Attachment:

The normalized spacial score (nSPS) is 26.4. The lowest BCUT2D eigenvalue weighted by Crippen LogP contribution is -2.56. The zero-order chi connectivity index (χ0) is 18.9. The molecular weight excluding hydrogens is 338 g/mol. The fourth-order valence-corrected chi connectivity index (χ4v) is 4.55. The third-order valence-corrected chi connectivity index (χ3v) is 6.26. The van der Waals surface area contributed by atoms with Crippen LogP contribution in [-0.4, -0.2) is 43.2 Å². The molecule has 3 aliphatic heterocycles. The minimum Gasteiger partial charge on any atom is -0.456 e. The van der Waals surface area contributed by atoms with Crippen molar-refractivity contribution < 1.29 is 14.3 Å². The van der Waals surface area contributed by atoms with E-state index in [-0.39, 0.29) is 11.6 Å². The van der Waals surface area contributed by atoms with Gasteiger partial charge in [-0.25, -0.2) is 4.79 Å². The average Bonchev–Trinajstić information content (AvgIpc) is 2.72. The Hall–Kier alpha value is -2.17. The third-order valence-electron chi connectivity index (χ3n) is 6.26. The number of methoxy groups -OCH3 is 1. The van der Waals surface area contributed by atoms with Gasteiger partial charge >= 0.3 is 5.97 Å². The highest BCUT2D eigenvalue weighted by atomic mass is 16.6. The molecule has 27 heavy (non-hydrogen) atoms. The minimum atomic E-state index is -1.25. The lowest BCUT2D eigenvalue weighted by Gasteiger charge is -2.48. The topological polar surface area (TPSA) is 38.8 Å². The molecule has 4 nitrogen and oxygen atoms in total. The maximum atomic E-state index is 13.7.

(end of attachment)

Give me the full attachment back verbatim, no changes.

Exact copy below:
The normalized spacial score (nSPS) is 26.4. The lowest BCUT2D eigenvalue weighted by Crippen LogP contribution is -2.56. The zero-order chi connectivity index (χ0) is 18.9. The molecular weight excluding hydrogens is 338 g/mol. The fourth-order valence-corrected chi connectivity index (χ4v) is 4.55. The third-order valence-corrected chi connectivity index (χ3v) is 6.26. The van der Waals surface area contributed by atoms with Crippen LogP contribution in [-0.4, -0.2) is 43.2 Å². The molecule has 3 aliphatic heterocycles. The minimum Gasteiger partial charge on any atom is -0.456 e. The van der Waals surface area contributed by atoms with Crippen molar-refractivity contribution < 1.29 is 14.3 Å². The van der Waals surface area contributed by atoms with E-state index in [-0.39, 0.29) is 11.6 Å². The van der Waals surface area contributed by atoms with Gasteiger partial charge in [-0.25, -0.2) is 4.79 Å². The average Bonchev–Trinajstić information content (AvgIpc) is 2.72. The Hall–Kier alpha value is -2.17. The third-order valence-electron chi connectivity index (χ3n) is 6.26. The number of methoxy groups -OCH3 is 1. The van der Waals surface area contributed by atoms with Gasteiger partial charge >= 0.3 is 5.97 Å². The highest BCUT2D eigenvalue weighted by atomic mass is 16.6. The molecule has 27 heavy (non-hydrogen) atoms. The minimum atomic E-state index is -1.25. The lowest BCUT2D eigenvalue weighted by Gasteiger charge is -2.48. The topological polar surface area (TPSA) is 38.8 Å². The molecule has 4 nitrogen and oxygen atoms in total. The maximum atomic E-state index is 13.7.